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NEWS: US State Dept. report on Keystone XL widely criticized

The Globe and Mail reports that yesterday, “The State Department concluded TransCanada Corp.’s $7-billion Keystone XL pipeline will not have an undue environmental impact on air and water along the pipeline route, nor lead to greater greenhouse gas emissions.”

1- EMISSIONS: “The report concluded that the intensity of the oil sands’ emissions is only moderately worse than oil now being consumed in the United States. And it noted that U.S. refiners are increasingly turning to heavier, dirtier sources of imported crude from Saudi Arabia, Venezuela and Colombia, while Canadian producers try to reduce the emissions intensity of the oil sands.” (The fact is though that the tar sands are already the fastest growing source of greenhouse gas emissions in Canada. Environment Canada estimates that emissions from the tar sands will triple over the next ten years. By 2020, tar sands operations could account for twelve percent of our national emissions.)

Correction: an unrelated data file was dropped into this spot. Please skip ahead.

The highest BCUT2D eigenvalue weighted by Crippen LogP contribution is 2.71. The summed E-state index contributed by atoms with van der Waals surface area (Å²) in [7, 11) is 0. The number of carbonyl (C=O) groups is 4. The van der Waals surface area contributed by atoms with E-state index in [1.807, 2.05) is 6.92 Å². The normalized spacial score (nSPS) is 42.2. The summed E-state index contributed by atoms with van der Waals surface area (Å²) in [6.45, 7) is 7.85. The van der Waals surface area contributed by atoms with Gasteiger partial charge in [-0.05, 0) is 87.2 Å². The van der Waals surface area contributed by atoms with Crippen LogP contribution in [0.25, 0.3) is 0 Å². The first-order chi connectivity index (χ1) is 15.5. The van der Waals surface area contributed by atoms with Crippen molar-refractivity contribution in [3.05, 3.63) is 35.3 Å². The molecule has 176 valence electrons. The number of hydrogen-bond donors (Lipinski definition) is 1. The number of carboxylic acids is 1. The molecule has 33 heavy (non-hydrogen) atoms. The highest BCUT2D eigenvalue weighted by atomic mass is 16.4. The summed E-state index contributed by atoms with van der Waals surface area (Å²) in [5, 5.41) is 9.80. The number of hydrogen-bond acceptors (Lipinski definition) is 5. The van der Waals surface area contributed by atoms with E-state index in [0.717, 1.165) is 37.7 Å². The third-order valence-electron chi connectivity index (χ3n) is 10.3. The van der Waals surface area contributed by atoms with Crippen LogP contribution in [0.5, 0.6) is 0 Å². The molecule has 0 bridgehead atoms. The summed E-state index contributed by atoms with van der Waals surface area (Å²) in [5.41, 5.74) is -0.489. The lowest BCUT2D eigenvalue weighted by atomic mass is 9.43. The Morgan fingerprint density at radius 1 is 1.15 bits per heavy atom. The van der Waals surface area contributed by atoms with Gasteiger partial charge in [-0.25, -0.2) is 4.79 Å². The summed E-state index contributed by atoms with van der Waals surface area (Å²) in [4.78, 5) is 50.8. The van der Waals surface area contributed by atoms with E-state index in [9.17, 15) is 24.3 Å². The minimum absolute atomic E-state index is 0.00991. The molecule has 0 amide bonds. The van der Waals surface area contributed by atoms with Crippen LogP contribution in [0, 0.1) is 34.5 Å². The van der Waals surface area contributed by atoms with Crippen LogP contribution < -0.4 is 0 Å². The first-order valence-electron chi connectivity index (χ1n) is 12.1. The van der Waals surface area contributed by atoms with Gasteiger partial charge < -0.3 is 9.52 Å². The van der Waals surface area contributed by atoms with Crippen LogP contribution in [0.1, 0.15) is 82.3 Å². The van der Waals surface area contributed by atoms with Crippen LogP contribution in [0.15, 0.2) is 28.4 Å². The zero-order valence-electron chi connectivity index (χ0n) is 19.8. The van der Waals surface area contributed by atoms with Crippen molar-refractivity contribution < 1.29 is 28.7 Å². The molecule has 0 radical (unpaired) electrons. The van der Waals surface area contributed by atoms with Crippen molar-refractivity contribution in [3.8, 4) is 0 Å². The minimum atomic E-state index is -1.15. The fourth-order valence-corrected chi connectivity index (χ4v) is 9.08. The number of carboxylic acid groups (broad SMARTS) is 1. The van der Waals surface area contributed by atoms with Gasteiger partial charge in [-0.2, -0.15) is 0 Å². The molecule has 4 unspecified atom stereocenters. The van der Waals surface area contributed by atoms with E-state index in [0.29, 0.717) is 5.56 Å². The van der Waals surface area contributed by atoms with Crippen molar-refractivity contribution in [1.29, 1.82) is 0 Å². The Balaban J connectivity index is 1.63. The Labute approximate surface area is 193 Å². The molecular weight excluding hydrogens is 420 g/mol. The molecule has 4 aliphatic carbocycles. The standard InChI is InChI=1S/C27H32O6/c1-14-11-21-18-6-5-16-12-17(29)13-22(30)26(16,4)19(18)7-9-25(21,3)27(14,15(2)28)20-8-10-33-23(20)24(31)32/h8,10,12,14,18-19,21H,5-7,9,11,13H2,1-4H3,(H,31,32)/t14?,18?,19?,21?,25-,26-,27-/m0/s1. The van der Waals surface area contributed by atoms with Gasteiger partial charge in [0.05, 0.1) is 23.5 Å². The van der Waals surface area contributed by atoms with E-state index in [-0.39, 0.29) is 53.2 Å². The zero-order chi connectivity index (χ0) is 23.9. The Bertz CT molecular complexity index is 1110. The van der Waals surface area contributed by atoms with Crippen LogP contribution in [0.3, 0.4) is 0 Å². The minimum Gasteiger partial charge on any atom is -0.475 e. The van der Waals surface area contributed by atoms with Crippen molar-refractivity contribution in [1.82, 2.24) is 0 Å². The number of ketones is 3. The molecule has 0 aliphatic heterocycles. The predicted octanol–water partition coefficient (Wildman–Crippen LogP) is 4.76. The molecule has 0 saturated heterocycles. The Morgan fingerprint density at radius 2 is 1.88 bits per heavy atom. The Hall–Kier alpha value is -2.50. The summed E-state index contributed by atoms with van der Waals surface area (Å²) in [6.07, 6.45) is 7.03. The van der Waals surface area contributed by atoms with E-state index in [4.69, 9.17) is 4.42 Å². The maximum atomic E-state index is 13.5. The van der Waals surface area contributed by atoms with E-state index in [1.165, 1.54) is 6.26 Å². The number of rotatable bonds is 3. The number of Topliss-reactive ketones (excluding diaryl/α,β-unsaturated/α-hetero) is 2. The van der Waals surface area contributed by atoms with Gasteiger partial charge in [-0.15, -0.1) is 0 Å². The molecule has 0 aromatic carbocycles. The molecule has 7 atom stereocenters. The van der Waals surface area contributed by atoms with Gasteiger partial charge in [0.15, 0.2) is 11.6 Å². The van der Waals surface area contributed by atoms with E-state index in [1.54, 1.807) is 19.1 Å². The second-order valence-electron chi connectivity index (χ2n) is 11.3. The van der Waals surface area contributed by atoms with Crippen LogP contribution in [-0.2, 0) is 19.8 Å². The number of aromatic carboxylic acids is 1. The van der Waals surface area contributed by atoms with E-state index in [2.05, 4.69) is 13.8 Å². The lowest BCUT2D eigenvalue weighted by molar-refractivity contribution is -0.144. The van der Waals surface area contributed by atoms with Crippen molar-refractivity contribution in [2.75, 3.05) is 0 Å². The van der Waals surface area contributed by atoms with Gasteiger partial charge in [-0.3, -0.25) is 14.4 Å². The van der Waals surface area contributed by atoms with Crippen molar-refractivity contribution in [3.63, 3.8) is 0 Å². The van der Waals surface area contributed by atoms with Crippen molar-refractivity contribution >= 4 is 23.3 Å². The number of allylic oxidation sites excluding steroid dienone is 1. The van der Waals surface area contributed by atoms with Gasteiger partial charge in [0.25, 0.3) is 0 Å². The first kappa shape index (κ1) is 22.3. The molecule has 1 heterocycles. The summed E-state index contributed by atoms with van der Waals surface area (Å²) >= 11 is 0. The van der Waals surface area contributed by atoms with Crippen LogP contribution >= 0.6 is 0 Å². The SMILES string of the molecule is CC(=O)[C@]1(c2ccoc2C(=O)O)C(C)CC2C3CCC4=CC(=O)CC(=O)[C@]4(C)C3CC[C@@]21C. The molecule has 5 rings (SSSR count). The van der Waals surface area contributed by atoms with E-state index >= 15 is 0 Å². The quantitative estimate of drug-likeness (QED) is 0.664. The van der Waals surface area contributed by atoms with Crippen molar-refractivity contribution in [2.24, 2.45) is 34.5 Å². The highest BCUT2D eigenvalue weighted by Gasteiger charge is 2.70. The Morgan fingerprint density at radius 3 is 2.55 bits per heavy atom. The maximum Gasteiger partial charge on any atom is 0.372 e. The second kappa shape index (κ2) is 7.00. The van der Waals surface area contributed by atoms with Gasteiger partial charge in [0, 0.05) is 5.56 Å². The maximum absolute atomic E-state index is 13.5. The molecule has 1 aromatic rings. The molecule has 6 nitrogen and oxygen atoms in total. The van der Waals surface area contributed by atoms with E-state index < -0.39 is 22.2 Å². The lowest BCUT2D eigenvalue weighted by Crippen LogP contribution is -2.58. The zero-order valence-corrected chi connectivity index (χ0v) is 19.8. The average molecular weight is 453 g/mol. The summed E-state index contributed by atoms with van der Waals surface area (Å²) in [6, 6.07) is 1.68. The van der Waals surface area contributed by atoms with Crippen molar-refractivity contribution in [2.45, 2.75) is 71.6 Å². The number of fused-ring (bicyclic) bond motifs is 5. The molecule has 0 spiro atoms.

2- EXPANSION OF THE TAR SANDS: “The State Department said that the Keystone XL pipeline is not critical to expansion of oil sands production – a conclusion that buttressed its assertion the pipeline would not lead to higher greenhouse gas emissions.” (In June, the Globe and Mail reported this contradictory statement, “The pipeline is crucial to oil sands producers’ expansion plans, because the Gulf Coast refineries are configured to handle the bitumen, said IHS CERA, a Cambridge, Mass., consultancy.”)